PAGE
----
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Bible Commentaries

Coffman's Commentaries on the Bible

Numbers 34

Verse 1

This chapter features just two things: (1) the God-given boundaries of the Promised Land; and (2) the appointment of the men who would divide the land among the tribes of Israel. Here is the text of the chapter.

"And Jehovah spake unto Moses, saying, Command the children of Israel, and say unto them, When ye come into the land of Canaan, (this is the land that shall fall unto you for an inheritance, even the land of Canaan according to the borders thereof,) then your south quarter shall be from the wilderness of Zin along by the side of Edom, and your south border shall be from the end of the Salt Sea eastward; and your border shall turn about southward of the ascent of Akrabbim, and pass along to Zin; and the goings out thereof shall be southward of Kadesh-barnea; and it shall go forth to Hazar-addar, and pass along the Azmon; and the border shall turn about from Azmon unto the brook of Egypt, and the goings out thereof shall be at the sea."

The only surprising thing about the southern border is that it made somewhat of a detour to the south in order to encompass Kadesh-barnea. Aside from this, the southern border of Canaan as defined by God Himself originated eastward from the southern tip of the Dead Sea (how far eastward was not stated) and moved southwestward to its terminus at the Mediterranean. In the terminology used in these verses, "The goings forth (Numbers 33:2) and the goings out (as in Numbers 34:5) have the meaning of `starting point' and `termination'."[1]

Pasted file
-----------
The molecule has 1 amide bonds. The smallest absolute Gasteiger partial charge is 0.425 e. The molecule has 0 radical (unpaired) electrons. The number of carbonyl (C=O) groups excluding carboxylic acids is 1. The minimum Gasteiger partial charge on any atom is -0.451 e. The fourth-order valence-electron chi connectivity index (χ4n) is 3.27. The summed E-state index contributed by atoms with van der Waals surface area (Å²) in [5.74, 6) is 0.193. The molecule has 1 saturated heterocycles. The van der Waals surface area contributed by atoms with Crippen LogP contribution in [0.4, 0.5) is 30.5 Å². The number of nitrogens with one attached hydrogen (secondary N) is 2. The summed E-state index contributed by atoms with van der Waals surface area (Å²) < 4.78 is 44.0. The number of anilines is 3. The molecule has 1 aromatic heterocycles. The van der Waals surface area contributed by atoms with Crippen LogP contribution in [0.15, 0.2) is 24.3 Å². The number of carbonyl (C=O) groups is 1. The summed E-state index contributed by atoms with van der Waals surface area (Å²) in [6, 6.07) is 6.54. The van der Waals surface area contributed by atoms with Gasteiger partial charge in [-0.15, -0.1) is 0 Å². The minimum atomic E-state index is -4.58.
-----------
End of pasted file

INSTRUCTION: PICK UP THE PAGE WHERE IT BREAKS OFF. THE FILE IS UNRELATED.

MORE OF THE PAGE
Verse 6

"And for the western border, ye shall have the great sea and the border thereof: this shall be your west border."

The western border required no further description. The Mediterranean Sea was the western border of the Holy Land. Strangely enough, the children of Israel were never able to possess that seacoast. Not even in the glorious reigns of David and Solomon did the land of the Philistine belong to Israel. As we noted in Numbers 32, the settlement of a very large part of Israel east of Jordan must have proved to be a key factor in that failure. "Not a single spot on the coast was ever in Hebrew occupation, until in the second half of the second century B.C., Simon captured Joppa. (1 Maccabees 14:5)."[2]

Verse 7

"And this shall be your north border: from the great sea ye shall mark out for you mount Hor; from mount Hor ye shall mark out unto the entrance of Hamath; and the goings out of the border shall be at Zedad; and the border shall go forth to Ziphron, and the goings out thereof shall be at Hazar-enan: this shall be your north border."

The indefinite nature of this boundary derives from the fact that the precise point on the Mediterranean where this "marking" was to begin is not given. Also, "the Mount Hor" here cannot be the one in Numbers 20:22, therefore unknown.[3] It is also uncertain as to how far eastward the boundary reached. Gray thought it came to the vicinity of Damascus.[4] Thompson placed the eastern terminus of the northern border near the headwaters of the Orontes river,[5] but the exact location is unknown.

Verse 10

"And ye shall mark out your east border from Hazer-enan to Shepham; and the border shall go down from Shepham to Riblah, on the east side of Ain; and the border shall go down, and shall reach unto the side of the sea of Chinnereth eastward; and the border shall go down to the Jordan, and the goings out thereof shall be at the Salt Sea. This shall be your land according to the borders thereof round about."

It should be particularly noted that the tribes of Reuben, Gad, and the half tribe of Manasseh had requested their inheritance altogether outside the boundaries of the sacred land God promised Abraham, Isaac, and Jacob. According to the boundaries here, the eastern bank of the Jordan was the eastern boundary of the Land of Promise.

"Chinnereth ..." This is one of the several names of Lake Galilee. That body of water actually had four names: Gennesaret, Tiberius, Chinnereth, and Galilee, all four names sometimes being combined with "Lake" or with "Sea of," actually giving us eight combinations (all used in the Bible). The word "Chinnereth" means harp-shaped, taken from the shape of the lake.[6]